n June 2016, Kamal Nath had stepped down days after being appointed Congress in-charge in Punjab. His appointment had drawn sharp reactions from the Akali Dal.
Nearly 3,000 people died in November 1984 across the country, when large-scale violence broke out after then Prime Minister Indira Gandhi was assassinated by her Sikh bodyguards. There were allegations that senior leaders of the Congress were involved.
“Sikhs would launch a nation-wide protest if Kamal Nath is chosen as the Chief Minister in Madhya Pradesh,” Akali Dal leader and lawmaker from Delhi Manjinder Singh Sirsa was quoted as saying by news agency Press Trust of India. He said he was “warning Rahul Gandhi of Sikhs’ anger if he followed his family’s tradition of rewarding butchers of 1984 Sikh genocide”.
In June 2016, Mr Nath had stepped down days after being appointed the party’s in-charge in Punjab. His appointment had drawn sharp reactions from the Akali Dal – which ruled the state at the time – and the Aam Aadmi Party. In multiple press conferences, both raised questions about his role in the riots.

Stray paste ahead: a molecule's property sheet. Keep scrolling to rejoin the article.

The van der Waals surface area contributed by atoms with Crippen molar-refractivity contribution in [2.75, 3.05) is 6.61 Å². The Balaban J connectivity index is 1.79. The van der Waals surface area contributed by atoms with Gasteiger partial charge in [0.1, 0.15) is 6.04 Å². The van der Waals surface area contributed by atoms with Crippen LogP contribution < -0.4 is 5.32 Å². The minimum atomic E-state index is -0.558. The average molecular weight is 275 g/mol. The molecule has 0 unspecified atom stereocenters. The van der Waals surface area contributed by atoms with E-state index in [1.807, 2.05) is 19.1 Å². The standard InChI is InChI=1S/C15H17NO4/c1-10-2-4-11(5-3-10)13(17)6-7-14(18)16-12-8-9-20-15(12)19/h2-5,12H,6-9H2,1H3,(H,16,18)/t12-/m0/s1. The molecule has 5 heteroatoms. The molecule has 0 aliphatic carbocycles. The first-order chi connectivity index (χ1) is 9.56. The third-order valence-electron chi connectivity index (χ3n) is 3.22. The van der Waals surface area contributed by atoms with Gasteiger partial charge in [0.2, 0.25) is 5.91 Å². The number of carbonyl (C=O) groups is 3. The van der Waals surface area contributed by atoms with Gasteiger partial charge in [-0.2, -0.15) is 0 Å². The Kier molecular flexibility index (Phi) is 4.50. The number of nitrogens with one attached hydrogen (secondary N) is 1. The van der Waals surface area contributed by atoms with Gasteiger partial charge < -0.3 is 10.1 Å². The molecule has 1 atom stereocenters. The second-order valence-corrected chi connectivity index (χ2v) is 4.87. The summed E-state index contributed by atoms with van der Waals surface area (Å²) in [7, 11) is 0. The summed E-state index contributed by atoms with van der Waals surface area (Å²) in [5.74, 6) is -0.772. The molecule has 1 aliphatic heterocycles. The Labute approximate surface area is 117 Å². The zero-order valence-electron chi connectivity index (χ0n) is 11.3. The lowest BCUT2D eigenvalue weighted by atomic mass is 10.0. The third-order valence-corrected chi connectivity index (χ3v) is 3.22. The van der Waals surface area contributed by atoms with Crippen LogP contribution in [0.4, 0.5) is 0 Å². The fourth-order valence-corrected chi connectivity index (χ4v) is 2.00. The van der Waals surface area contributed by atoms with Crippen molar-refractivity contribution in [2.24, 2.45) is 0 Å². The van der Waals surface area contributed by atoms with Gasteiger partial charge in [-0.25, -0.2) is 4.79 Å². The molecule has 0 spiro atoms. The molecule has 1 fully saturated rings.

In his resignation letter, Mr Nath said he was named in the case was in 2005 – more than two decades after the riots. He also said he was “fully absolved” by the Nanavati Commission, which was appointed to investigate the riots by the NDA government headed by Atal Bihari Vajpayee.
The senior Congress leadership picked Kamal Nath to lead Madhya Pradesh ahead of next year’s national elections, but not without much resistance from the other contender for the post – Jyotiraditya Scindia. The 47-year-old is believed to have been offered the post of the Deputy Chief Minister, but he reportedly refused to scale down his demands.
Asked about the Akalis’ warning, senior Congress leader Digvijaya Singh said, “35 years later this thing is being brought up. There is no case against him, there is no FIR against him. He has not been chargesheeted. Yet every time Kamal Nath-ji’s name comes up, there is a slur campaign.”
Mr Nath, he pointed out, had been appointed minister thrice since the anti-Sikh riots.
The Congress won 114 seats — a shade short of majority — in Madhya Pradesh, putting an end to the BJP’s winning spree in the heartland state and is forming government with support from Mayawati. In view of next year’s national elections, governance in the state and unity in the party, are expected to be key issues in the coming months.